You’ve never played a live show before?

Only to ten or twenty people.

You don’t really know how it will translate into a live show?

Yeah, I’m pretty scared. Like, really scared. It’s a big experiment especially with the guitar – I’ve got Edward playing guitar. I hope people will excuse our mistakes.

So do you feel like it’s happening a little fast?

Yeah, definitely. As soon as I put it out, something like over a thousand people had downloaded it in 24-hours which is incredible. I never expected that. And on top, people are actually paying for it – paying for the music – which I never even thought would happen. So it’s been pretty incredible.

You just put it up for a name-your-price download?

Yeah, on Bandcamp people can pretty much donate whatever they want for the album – zero or infinity. But it’s not for the money.

So you didn’t do any promotion?

Just through my tumblr and on Facebook, I just put it out there.

You’ve talked about the visual dynamic of your music, which seems to be more and more popular – what are your thoughts on that?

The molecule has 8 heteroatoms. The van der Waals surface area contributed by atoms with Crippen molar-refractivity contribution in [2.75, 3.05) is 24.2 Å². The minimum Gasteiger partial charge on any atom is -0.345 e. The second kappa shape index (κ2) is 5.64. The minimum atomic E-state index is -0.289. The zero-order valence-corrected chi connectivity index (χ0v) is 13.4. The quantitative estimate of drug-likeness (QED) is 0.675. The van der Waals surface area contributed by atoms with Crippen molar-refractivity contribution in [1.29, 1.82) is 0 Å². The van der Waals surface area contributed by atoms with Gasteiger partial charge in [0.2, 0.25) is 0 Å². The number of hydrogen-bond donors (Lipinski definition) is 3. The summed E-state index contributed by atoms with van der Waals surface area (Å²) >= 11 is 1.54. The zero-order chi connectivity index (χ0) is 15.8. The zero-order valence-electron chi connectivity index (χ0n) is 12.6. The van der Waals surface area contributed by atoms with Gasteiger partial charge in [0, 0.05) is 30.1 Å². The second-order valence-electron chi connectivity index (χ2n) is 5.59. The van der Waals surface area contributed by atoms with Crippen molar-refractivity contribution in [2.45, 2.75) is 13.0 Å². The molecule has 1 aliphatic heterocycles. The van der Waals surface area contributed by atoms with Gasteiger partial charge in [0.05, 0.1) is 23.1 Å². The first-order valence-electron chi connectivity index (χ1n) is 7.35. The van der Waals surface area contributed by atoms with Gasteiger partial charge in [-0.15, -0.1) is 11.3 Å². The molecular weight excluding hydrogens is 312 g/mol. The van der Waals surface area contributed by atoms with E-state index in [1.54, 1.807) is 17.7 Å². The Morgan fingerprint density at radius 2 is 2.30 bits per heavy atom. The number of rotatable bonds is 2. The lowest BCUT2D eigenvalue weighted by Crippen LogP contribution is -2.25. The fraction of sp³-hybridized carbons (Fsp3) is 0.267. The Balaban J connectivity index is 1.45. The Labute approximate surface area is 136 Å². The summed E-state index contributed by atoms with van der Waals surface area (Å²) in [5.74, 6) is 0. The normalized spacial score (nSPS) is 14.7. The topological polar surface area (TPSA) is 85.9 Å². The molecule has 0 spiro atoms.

I think it’s great that it’s happening – like over the last few years people have gotten bored of the kid on stage with a laptop, and I think now it’s becoming a bit underwhelming for people to watch that. You just look at people like Amon Tombin whose coming to Melbourne, like, he’s a huge name and that sort of thing is a bit down the track for most artists, but I think we’ll see more of that, huge installations and light-works accompanying music. People go to gigs to see a show, not see someone stand behind their computer. Especially for my down-tempo style music, it’s different for dubstep or something like that.

Do you see yourself going in that direction?

Yeah definitely, I mean, my music doesn’t really suit pubs and it doesn’t suit clubs, and it’s not ambient enough for a sit-down show. It sort of sits somewhere in between. I don’t really know venues that would suit it – it’s still such a young project – maybe the next album will dictate where it will sit in regards to live shows.

Your use of samples seems quite sparse, but there’s a particularly sad one that’s a girl crying on the title track – is there a story behind that?